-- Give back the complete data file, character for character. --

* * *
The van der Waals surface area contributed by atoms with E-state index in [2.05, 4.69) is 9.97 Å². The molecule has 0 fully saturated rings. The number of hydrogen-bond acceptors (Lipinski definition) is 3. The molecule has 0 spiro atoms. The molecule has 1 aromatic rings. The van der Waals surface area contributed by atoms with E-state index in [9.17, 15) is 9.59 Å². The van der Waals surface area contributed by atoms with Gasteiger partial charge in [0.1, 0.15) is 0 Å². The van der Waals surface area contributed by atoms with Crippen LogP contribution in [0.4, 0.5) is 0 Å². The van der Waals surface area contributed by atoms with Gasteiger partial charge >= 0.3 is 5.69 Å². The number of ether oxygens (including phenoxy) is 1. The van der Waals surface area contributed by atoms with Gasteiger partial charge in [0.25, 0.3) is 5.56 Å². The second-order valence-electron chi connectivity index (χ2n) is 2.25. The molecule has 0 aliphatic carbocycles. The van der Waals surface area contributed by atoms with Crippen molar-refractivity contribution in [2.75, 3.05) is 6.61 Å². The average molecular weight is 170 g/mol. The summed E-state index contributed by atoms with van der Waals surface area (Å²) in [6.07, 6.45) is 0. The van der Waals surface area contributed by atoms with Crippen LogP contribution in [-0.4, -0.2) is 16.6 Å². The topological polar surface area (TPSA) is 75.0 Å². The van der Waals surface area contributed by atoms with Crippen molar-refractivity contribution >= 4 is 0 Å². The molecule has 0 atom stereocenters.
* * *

The van der Waals surface area contributed by atoms with E-state index in [2.05, 4.69) is 9.97 Å². The molecule has 0 fully saturated rings. The number of hydrogen-bond acceptors (Lipinski definition) is 3. The molecule has 0 spiro atoms. The molecule has 1 aromatic rings. The van der Waals surface area contributed by atoms with E-state index in [9.17, 15) is 9.59 Å². The van der Waals surface area contributed by atoms with Gasteiger partial charge in [0.1, 0.15) is 0 Å². The van der Waals surface area contributed by atoms with Crippen LogP contribution in [0.4, 0.5) is 0 Å². The van der Waals surface area contributed by atoms with Gasteiger partial charge >= 0.3 is 5.69 Å². The number of ether oxygens (including phenoxy) is 1. The van der Waals surface area contributed by atoms with Gasteiger partial charge in [0.25, 0.3) is 5.56 Å². The second-order valence-electron chi connectivity index (χ2n) is 2.25. The molecule has 0 aliphatic carbocycles. The van der Waals surface area contributed by atoms with Crippen molar-refractivity contribution in [2.75, 3.05) is 6.61 Å². The average molecular weight is 170 g/mol. The summed E-state index contributed by atoms with van der Waals surface area (Å²) in [6.07, 6.45) is 0. The van der Waals surface area contributed by atoms with Crippen LogP contribution in [-0.4, -0.2) is 16.6 Å². The topological polar surface area (TPSA) is 75.0 Å². The van der Waals surface area contributed by atoms with Crippen molar-refractivity contribution >= 4 is 0 Å². The molecule has 0 atom stereocenters.